You may have seen yesterday that the DoT issued a statement on their review of the July UA 4 mile fiasco, and it wasn’t exactly good news for those who were hoping that the DoT would side with their claims that UA should have honored all tickets:

We have completed our review of United’s conduct regarding its recent Frequent Flyer fare sale to Hong Kong from the United States on its website. Our review found that the actual price of the advertised fare was never clearly stated during the booking process, thereby creating ambiguous circumstances in which it could be reasonably interpreted that the actual price of the fare was significantly more than the amount consumers paid at the time they attempted to purchase the fare, e.g., $40 plus 4 frequent flyer miles. Therefore, we are not able to establish that consumers, in fact, paid the full amount of the offered fare at the time of purchase. Accordingly, the evidence does not support a finding that United engaged in an unfair and deceptive practice in violation of the relevant statute. Please note that, regardless of the outcome of our investigation, consumers are free to pursue claims (e.g., a breach of contract claim) against the airline in an appropriate civil court for monetary damages and other remedies particular to their situation.

As you may remember, my colleague Nate was able to take advantage of the 4 mile glitch due to his spontaneity and extreme flexibility. The day of the 4 mile discovery, Nate booked himself on the direct Newark flight to Hong Kong for that same evening in BusinessFirst and was already cozy in his Hong Kong JW Marriott hotel room the following day .  In the end, he spent exactly 4 UA miles and $35.50 for the entire trip! Was it a gamble? Sure! Was he worried about his return flight? Sort of, he was definitely worried UA might cancel his BusinessFirst return, though he was comforted with the fact that he had plenty of AA miles for a Cathay Pacific ticket home if things got bad.  My friend Jason R from New York also completed a r/t 4 mile trip by taking action the same day.  Lesson learned – if you have the flexibility and can just up and fly, do it!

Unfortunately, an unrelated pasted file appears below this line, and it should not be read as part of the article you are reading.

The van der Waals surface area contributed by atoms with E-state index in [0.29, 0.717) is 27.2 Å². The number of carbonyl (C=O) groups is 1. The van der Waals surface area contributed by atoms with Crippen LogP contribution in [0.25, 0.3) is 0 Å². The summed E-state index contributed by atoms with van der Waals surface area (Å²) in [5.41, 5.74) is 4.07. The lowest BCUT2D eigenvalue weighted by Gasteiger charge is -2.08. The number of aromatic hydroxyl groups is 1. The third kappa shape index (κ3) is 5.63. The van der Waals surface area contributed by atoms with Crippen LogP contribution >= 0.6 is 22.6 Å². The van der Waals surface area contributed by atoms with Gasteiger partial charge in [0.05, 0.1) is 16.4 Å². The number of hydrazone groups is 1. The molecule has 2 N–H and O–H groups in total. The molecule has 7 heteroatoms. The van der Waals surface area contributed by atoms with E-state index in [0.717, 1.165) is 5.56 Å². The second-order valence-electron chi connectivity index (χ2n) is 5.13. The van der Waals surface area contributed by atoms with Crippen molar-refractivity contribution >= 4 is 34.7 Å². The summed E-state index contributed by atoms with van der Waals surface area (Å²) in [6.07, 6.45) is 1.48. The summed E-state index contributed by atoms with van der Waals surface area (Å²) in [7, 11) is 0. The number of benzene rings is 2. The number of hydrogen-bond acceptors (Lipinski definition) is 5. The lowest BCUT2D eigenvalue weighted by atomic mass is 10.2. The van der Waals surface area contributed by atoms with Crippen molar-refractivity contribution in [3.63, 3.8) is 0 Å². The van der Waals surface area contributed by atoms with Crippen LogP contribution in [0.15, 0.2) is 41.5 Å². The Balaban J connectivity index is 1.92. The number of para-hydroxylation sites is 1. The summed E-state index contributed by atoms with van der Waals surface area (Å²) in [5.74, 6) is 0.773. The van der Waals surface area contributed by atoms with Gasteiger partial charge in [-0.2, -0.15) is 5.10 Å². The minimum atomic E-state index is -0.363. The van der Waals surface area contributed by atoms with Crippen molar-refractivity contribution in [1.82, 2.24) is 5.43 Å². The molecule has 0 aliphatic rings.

The responses below are not provided or commissioned by the bank advertiser. Responses have not been reviewed, approved or otherwise endorsed by the bank advertiser. It is not the bank advertiser's responsibility to ensure all posts and/or questions are answered.


Related Articles


Gary October 13, 2012 - 11:01 am

If you can’t take the international trip right away, consider a US stopover prior to the international trip so that your travels are ‘underway’.

E.g. EWR-ORD // stop // ORD-HKG-wherever-HKG-EWR.

Fly your stopover same day, come home from Chicago, and restart your trip in Chicago.

adam October 13, 2012 - 11:05 am

@Gary – Thanks, that’s some great advice!

Cook October 13, 2012 - 4:16 pm

Nice to hear that at least a few folks were able to make the 40/4 trip. To your knowledge, did anyone have any trouble getting home?

adam October 13, 2012 - 4:20 pm

@Cook – nope, anyone who was already in transit had their return legs honored!


Leave a Comment

This site uses Akismet to reduce spam. Learn how your comment data is processed.


Point Me Awake


A morning jolt of travel-infused news & deals straight to your inbox. 


Success! Check your email for a welcome onboard message